And A Related Critique of Gender Egoism
The Parts and Parcels of Gender
If you’re even slightly involved in social justice spheres, you’re bound to have encountered discussions of the various concepts surround ‘gender’, a notoriously slippery term. In making this critique, I restrict myself to a broad theory of gender that doesn’t make many assumptions (the ones I do make, I think there are extremely strong reasons we ought to accept them). I personally reject a sex-gender distinction on the grounds to be explained in a further piece of mine, but today I will presuppose a meaningful distinction between the two for the sake of explaining why, even from a point of view that distinguishes the two, we ought not to partition gender into an endless list of related concepts: gender role, gender norm(s), gender identity, gender orientation, gender presentation, gender expression, gender attribution. These terms have been defined in varying manners, with all sorts of different uses and relationships between them. There is obviously some explanatory use in this terminology that has a long history within feminist scholarship: gender roles and gender norms, for instance, have been used to describe various ways of organizing society around gender and the norms that reproduce said mode of social organization. Rather than reject this terms entirely, I think it’s more useful to examine the closely interwoven and mutually constitutive relationship between them.
Often implicit, but always unstated, in social justice ‘education’ articles (not to say that these don’t have hermeneutic and educational value), is the thesis that all these parts of gender-presentation, roles, expression, identity-are independent of each other and that one can “pick and choose” which ones we want in our gender utopia. For instance, an individual who finds gender roles harmful can retain gendered presentation, expression and identity, while an individual who finds any association of gender with presentation, expression and roles (i.e. occupation & that of social life) can retain just gender identity in their ideal society. What this lacks, for me, is any rigorous analysis of where the concepts of ‘gender identity’, ‘gender expression’, etc arise. Why is it that (at least some) trans people have developed a concept of gender identity to describe their dissatisfaction with the traditional notions of gender?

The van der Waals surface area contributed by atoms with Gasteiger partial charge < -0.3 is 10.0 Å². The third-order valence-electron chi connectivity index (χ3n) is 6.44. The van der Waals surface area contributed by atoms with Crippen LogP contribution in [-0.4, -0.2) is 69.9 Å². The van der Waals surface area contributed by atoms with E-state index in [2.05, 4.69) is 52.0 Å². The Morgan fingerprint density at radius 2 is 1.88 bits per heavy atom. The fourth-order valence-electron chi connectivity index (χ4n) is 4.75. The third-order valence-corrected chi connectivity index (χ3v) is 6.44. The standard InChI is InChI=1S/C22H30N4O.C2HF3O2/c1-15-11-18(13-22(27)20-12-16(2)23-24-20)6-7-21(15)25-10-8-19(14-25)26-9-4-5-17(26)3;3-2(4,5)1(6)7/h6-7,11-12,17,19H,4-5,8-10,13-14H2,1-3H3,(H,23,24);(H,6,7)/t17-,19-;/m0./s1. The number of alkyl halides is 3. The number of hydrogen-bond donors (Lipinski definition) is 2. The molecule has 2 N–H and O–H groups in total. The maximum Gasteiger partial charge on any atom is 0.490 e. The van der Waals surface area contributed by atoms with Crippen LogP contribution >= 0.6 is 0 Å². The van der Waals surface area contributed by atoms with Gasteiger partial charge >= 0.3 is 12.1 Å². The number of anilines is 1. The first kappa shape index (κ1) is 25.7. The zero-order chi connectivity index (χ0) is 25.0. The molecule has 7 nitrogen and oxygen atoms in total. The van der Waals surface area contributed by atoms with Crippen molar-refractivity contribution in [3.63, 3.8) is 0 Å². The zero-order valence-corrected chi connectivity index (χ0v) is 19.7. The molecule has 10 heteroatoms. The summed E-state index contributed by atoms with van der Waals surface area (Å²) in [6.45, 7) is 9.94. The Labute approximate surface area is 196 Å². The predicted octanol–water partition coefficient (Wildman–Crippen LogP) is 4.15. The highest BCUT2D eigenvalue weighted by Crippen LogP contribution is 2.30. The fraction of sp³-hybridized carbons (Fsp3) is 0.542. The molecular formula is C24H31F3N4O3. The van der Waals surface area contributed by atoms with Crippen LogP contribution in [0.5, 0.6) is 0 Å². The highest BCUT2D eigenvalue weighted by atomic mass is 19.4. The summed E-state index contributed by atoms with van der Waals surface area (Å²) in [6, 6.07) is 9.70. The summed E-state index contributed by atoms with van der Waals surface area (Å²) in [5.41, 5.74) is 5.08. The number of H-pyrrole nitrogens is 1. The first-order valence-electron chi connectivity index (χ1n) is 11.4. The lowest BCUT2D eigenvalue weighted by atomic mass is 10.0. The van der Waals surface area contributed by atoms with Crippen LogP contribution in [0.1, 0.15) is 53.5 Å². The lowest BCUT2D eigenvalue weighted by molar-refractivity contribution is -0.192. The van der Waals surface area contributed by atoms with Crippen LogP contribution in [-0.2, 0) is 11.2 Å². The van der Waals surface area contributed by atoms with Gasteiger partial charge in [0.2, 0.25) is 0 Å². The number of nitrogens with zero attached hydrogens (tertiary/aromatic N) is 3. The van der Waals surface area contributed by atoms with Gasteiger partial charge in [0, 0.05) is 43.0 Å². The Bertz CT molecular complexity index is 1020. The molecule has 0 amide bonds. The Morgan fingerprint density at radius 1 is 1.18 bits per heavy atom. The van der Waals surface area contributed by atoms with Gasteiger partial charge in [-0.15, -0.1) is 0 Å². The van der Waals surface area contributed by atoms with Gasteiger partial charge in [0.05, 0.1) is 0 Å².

Gender identity isn’t some precultural phenomenon that exists as our ‘subconscious sex’ (as Julia Serano would put it) or reflective of some innately gendered ‘soul’ or even a reflection of one’s relation with their body (as the aptly named ‘truscum’ might denote it as). Gender identity is simultaneously an individual and intersubjective way of relating one’s reality to that of a gendered world. That is, gender identity cannot exist without presupposing a society that divides clothing, hair, accessories, makeup, occupation, game preferences and interests into purportedly ‘innately’ gendered categories. That is not to say that the assertion of gender identity itself is based on the aforementioned presupposition of gendered reality, but rather that gender identity is a way of organizing one’s identity (however one wants to frame identity: innate, precultural contra constructed) into the preexisting categories. This process, of course, varies drastically by the individual we are considering: those who refuse to identify with a gender identity outright (‘genderfree’ & agender individuals), transsexual individuals who stake their claim to gender/sex based on their purportedly innate sense of a body map, nonbinary individuals whose constituted identity I should save for another day. What gender identity actually is, I don’t think anyone can say for certain. It’s an opaque concept that has unfortunately been (ab)used far beyond its tenure. Nevertheless, it has substantial meaning to many individuals and should play a role in discourses on gender.